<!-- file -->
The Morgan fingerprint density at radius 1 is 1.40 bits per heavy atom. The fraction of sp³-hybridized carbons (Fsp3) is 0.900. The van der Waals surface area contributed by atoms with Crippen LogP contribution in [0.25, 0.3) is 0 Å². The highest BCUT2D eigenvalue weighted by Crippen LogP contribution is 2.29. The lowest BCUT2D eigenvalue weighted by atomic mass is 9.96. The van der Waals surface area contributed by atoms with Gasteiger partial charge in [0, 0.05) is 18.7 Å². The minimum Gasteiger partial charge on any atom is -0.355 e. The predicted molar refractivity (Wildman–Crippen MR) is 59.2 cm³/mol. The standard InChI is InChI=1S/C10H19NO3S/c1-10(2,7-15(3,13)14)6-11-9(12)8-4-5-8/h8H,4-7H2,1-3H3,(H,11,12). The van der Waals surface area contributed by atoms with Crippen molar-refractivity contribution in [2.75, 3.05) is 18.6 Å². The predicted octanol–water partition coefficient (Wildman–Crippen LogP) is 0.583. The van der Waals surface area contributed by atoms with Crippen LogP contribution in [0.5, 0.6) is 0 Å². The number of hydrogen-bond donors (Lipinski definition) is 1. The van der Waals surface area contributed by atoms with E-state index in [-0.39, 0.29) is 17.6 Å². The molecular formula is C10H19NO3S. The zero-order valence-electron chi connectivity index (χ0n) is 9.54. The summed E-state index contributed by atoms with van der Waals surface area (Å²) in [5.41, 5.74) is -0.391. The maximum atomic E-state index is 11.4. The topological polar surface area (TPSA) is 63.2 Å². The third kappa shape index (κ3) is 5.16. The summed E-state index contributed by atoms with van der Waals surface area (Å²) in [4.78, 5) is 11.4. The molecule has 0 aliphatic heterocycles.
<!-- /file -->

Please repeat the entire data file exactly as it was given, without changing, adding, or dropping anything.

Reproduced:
The Morgan fingerprint density at radius 1 is 1.40 bits per heavy atom. The fraction of sp³-hybridized carbons (Fsp3) is 0.900. The van der Waals surface area contributed by atoms with Crippen LogP contribution in [0.25, 0.3) is 0 Å². The highest BCUT2D eigenvalue weighted by Crippen LogP contribution is 2.29. The lowest BCUT2D eigenvalue weighted by atomic mass is 9.96. The van der Waals surface area contributed by atoms with Gasteiger partial charge in [0, 0.05) is 18.7 Å². The minimum Gasteiger partial charge on any atom is -0.355 e. The predicted molar refractivity (Wildman–Crippen MR) is 59.2 cm³/mol. The standard InChI is InChI=1S/C10H19NO3S/c1-10(2,7-15(3,13)14)6-11-9(12)8-4-5-8/h8H,4-7H2,1-3H3,(H,11,12). The van der Waals surface area contributed by atoms with Crippen molar-refractivity contribution in [2.75, 3.05) is 18.6 Å². The predicted octanol–water partition coefficient (Wildman–Crippen LogP) is 0.583. The van der Waals surface area contributed by atoms with Crippen LogP contribution in [0.5, 0.6) is 0 Å². The number of hydrogen-bond donors (Lipinski definition) is 1. The van der Waals surface area contributed by atoms with E-state index in [-0.39, 0.29) is 17.6 Å². The molecular formula is C10H19NO3S. The zero-order valence-electron chi connectivity index (χ0n) is 9.54. The summed E-state index contributed by atoms with van der Waals surface area (Å²) in [5.41, 5.74) is -0.391. The maximum atomic E-state index is 11.4. The topological polar surface area (TPSA) is 63.2 Å². The third kappa shape index (κ3) is 5.16. The summed E-state index contributed by atoms with van der Waals surface area (Å²) in [4.78, 5) is 11.4. The molecule has 0 aliphatic heterocycles.